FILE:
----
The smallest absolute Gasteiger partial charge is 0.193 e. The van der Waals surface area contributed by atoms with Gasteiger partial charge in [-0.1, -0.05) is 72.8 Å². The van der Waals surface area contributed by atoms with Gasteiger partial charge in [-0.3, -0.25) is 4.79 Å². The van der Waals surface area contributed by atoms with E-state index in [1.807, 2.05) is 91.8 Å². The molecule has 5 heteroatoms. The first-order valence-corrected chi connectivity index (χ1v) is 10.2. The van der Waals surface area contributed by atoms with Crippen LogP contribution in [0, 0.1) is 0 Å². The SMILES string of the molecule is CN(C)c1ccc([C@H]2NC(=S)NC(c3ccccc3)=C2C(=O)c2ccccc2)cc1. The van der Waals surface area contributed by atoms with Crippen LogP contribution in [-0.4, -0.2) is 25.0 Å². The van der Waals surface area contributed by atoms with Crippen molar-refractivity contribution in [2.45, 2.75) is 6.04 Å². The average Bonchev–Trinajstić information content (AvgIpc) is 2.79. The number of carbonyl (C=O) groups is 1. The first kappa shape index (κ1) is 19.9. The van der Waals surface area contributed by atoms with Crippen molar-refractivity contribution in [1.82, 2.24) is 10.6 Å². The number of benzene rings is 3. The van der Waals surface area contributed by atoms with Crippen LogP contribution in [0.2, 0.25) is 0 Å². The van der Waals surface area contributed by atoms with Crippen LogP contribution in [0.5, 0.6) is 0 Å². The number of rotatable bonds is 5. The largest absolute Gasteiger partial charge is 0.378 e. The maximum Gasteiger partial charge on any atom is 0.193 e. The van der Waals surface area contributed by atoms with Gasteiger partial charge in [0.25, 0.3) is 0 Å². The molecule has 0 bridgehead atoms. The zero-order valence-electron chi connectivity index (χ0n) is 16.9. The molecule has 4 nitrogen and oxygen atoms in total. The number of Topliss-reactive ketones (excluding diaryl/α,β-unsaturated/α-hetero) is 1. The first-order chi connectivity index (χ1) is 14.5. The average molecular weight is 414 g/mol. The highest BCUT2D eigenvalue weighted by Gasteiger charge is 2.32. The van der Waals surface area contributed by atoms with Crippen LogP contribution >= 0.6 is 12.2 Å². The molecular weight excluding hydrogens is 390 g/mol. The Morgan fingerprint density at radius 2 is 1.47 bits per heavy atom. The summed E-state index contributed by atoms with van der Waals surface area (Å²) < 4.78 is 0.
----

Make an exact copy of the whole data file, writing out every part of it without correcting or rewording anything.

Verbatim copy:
The smallest absolute Gasteiger partial charge is 0.193 e. The van der Waals surface area contributed by atoms with Gasteiger partial charge in [-0.1, -0.05) is 72.8 Å². The van der Waals surface area contributed by atoms with Gasteiger partial charge in [-0.3, -0.25) is 4.79 Å². The van der Waals surface area contributed by atoms with E-state index in [1.807, 2.05) is 91.8 Å². The molecule has 5 heteroatoms. The first-order valence-corrected chi connectivity index (χ1v) is 10.2. The van der Waals surface area contributed by atoms with Crippen LogP contribution in [0, 0.1) is 0 Å². The SMILES string of the molecule is CN(C)c1ccc([C@H]2NC(=S)NC(c3ccccc3)=C2C(=O)c2ccccc2)cc1. The van der Waals surface area contributed by atoms with Crippen LogP contribution in [-0.4, -0.2) is 25.0 Å². The van der Waals surface area contributed by atoms with Crippen molar-refractivity contribution in [2.45, 2.75) is 6.04 Å². The average Bonchev–Trinajstić information content (AvgIpc) is 2.79. The number of carbonyl (C=O) groups is 1. The first kappa shape index (κ1) is 19.9. The van der Waals surface area contributed by atoms with Crippen molar-refractivity contribution in [1.82, 2.24) is 10.6 Å². The number of benzene rings is 3. The van der Waals surface area contributed by atoms with Crippen LogP contribution in [0.2, 0.25) is 0 Å². The van der Waals surface area contributed by atoms with Crippen LogP contribution in [0.5, 0.6) is 0 Å². The number of rotatable bonds is 5. The largest absolute Gasteiger partial charge is 0.378 e. The maximum Gasteiger partial charge on any atom is 0.193 e. The van der Waals surface area contributed by atoms with Gasteiger partial charge in [0.25, 0.3) is 0 Å². The molecule has 0 bridgehead atoms. The zero-order valence-electron chi connectivity index (χ0n) is 16.9. The molecule has 4 nitrogen and oxygen atoms in total. The number of Topliss-reactive ketones (excluding diaryl/α,β-unsaturated/α-hetero) is 1. The first-order chi connectivity index (χ1) is 14.5. The average molecular weight is 414 g/mol. The highest BCUT2D eigenvalue weighted by Gasteiger charge is 2.32. The van der Waals surface area contributed by atoms with Crippen LogP contribution >= 0.6 is 12.2 Å². The molecular weight excluding hydrogens is 390 g/mol. The Morgan fingerprint density at radius 2 is 1.47 bits per heavy atom. The summed E-state index contributed by atoms with van der Waals surface area (Å²) < 4.78 is 0.